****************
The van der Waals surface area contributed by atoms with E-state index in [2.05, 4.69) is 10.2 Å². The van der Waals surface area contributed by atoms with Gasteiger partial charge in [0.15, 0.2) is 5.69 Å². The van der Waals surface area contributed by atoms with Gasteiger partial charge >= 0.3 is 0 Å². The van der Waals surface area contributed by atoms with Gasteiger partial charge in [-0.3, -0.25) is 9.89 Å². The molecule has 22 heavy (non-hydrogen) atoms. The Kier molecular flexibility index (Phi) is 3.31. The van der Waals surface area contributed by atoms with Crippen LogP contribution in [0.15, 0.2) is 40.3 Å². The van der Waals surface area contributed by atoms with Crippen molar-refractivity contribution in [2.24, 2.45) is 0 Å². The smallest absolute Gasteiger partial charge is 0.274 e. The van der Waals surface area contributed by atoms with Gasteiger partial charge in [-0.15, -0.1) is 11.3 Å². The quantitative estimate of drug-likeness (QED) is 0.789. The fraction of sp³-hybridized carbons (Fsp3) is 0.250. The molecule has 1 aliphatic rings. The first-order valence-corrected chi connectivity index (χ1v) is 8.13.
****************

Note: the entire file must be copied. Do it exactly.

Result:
The van der Waals surface area contributed by atoms with E-state index in [2.05, 4.69) is 10.2 Å². The van der Waals surface area contributed by atoms with Gasteiger partial charge in [0.15, 0.2) is 5.69 Å². The van der Waals surface area contributed by atoms with Gasteiger partial charge >= 0.3 is 0 Å². The van der Waals surface area contributed by atoms with Gasteiger partial charge in [-0.3, -0.25) is 9.89 Å². The molecule has 22 heavy (non-hydrogen) atoms. The Kier molecular flexibility index (Phi) is 3.31. The van der Waals surface area contributed by atoms with Crippen LogP contribution in [0.15, 0.2) is 40.3 Å². The van der Waals surface area contributed by atoms with Crippen molar-refractivity contribution in [2.24, 2.45) is 0 Å². The smallest absolute Gasteiger partial charge is 0.274 e. The van der Waals surface area contributed by atoms with Gasteiger partial charge in [-0.15, -0.1) is 11.3 Å². The quantitative estimate of drug-likeness (QED) is 0.789. The fraction of sp³-hybridized carbons (Fsp3) is 0.250. The molecule has 1 aliphatic rings. The first-order valence-corrected chi connectivity index (χ1v) is 8.13.